Yet, a team that seemed to have a lack of cohesion, an inability to agree to meet on a regular basis, an inevitable falling-out, a seemingly mis-placed assumption that ‘it would be all right on the night’ was able to over-come all of these challenges, sell close to £500 of product in a 2 week period and get to break-even, put together a well-structured business report and nail not one, not two but three presentations. By the time we got to the Dragons Den presentation we were totally chilled and ready to give it our best shot. AND WE DID. It didn’t change anyone’s lives, didn’t open up the future and reminded me that people work to different rhythms, have different priorities and if you can accept that and find a way to accommodate, then you can still get the best out of everybody.
WHAT DID I LEARN AND WAS IT WORTH IT?
I took 7 months out of my career to dig deeper into creativity, innovation, new technology, big data, entrepreneurship – all themes that I wanted to understand better and find ways to apply either through a start-up situation or by taking back and applying in my career. Some of it I knew, some of it I had forgotten and some of it was inspiring and made me change me re-evaluate my business thinking. I also got the time to meet, listen and network outside of university with people that I wanted to connect to and this has proved to be the most productive time of my Masters. From wannabe to successful entrepreneurs, from brilliant creative talents to crazy innovators, from academics with a real sense and understanding of the world of business to angel investors and venture capitalists, many of whom I will stay in contact with. When you are working, you don’t have the time, sometimes you don’t have the energy, to do this. An example – out of this I got to meet the Mayor of London’s Entrepreneur team, from them I got to meet London Sport who are charged with making London the most physically active city in the world, from them I got introduced to House of Sport which is an incubator supporting the sport-tech and fit-tech sector with the idea that the private sector can help London Sport deliver its mission, and out of this I got to have, and continue to have discussions and meetings with the founders of start-up’s who are making things happen through technology, the capture of data and interpreting the key insights from that data to help inactive Londoners become active. Creative ideas which are built on solid commercial foundations. What I do know is that my input is based on my experience and skill-set developed in my career with the extra insight gained from my Masters of which MACE has been a key, and fun, and at times frustrating module.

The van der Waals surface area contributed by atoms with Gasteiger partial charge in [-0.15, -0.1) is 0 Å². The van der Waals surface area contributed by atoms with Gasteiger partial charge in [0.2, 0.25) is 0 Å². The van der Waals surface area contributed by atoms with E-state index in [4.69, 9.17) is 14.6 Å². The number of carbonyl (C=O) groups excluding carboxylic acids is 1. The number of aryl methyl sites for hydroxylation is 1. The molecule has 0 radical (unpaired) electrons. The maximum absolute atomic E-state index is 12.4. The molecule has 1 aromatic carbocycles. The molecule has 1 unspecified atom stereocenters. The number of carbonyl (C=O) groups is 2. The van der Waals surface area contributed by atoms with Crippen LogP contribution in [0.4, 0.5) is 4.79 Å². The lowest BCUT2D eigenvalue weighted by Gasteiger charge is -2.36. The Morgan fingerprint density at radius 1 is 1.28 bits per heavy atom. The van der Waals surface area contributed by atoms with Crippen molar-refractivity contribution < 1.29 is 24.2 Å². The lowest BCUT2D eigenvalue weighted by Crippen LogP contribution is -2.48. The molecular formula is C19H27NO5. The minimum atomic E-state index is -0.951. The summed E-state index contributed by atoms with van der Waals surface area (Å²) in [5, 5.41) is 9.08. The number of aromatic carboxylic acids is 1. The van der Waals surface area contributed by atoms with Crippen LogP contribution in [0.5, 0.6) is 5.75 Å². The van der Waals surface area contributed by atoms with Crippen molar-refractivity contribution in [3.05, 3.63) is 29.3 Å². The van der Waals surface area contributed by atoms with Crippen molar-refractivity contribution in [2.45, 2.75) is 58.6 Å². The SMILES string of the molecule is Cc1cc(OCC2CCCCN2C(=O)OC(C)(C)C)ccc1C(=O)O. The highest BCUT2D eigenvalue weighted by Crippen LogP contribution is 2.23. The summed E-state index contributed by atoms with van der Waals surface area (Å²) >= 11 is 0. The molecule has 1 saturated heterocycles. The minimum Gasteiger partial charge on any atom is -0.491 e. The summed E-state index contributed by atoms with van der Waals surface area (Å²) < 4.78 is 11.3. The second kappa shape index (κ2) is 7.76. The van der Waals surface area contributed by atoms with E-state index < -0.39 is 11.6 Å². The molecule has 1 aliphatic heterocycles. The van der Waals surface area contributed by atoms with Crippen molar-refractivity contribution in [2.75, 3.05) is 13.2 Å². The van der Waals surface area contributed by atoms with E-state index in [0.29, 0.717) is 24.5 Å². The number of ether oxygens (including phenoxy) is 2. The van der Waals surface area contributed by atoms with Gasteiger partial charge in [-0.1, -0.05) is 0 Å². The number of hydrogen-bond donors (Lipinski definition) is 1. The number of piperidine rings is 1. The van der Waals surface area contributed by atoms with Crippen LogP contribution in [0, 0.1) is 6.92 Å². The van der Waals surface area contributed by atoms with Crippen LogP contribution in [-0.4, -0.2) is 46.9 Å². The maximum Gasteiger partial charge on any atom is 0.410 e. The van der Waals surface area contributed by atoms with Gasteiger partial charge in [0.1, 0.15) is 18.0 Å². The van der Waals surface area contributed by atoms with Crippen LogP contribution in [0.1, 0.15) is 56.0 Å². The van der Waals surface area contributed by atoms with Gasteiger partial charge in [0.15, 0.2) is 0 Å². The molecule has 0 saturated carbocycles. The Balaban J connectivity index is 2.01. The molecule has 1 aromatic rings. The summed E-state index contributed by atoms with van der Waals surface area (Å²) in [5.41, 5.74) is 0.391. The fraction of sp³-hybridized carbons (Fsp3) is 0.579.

Finally, I remember at one of our first lectures we were asked to think of home, what it means to us, how you would define it and how it means different things to different people from different age, socio-economic and nationality demographics. The IKEA Life at Home Report, lifeathome.ikea.com/home , explores a number of these themes but I could never work out how to put into words what it meant to me – family, your own space, something about coming home and being lifted. And then I read KU’s Big Read, Matt Haig’s book, The Humans (something else I can thank my Masters for and I found time to attend the author’s lecture), a book about family, aliens, relationships, depression and home and it was there….
‘ Home – is where I want to be
But I guess I’m already there
I come home – she lifted up her wings
Guess that this must be the place. ‘
-Talking Heads, ‘This Must Be The Place’
Read the book, listen to the download. That seems a good way to say good-bye to MACE 16.
- The Lean Start Up, (Ries, E, 2011)
- Ikea, Life at Home Report 3, (2016)
- Rework -change the way you work forever, (Hansson D & Friend J, 2010)
- The Art of Innovation, (Kelley T. 2016)
- Creativity Inc. (Catmull E., 2014)
- The Humans, (Haig M, 2016)
- The Innovators DNA, Harvard Business Review, Dec. 2009 Edition (Dyer J, Gregersen H & Christensen C,)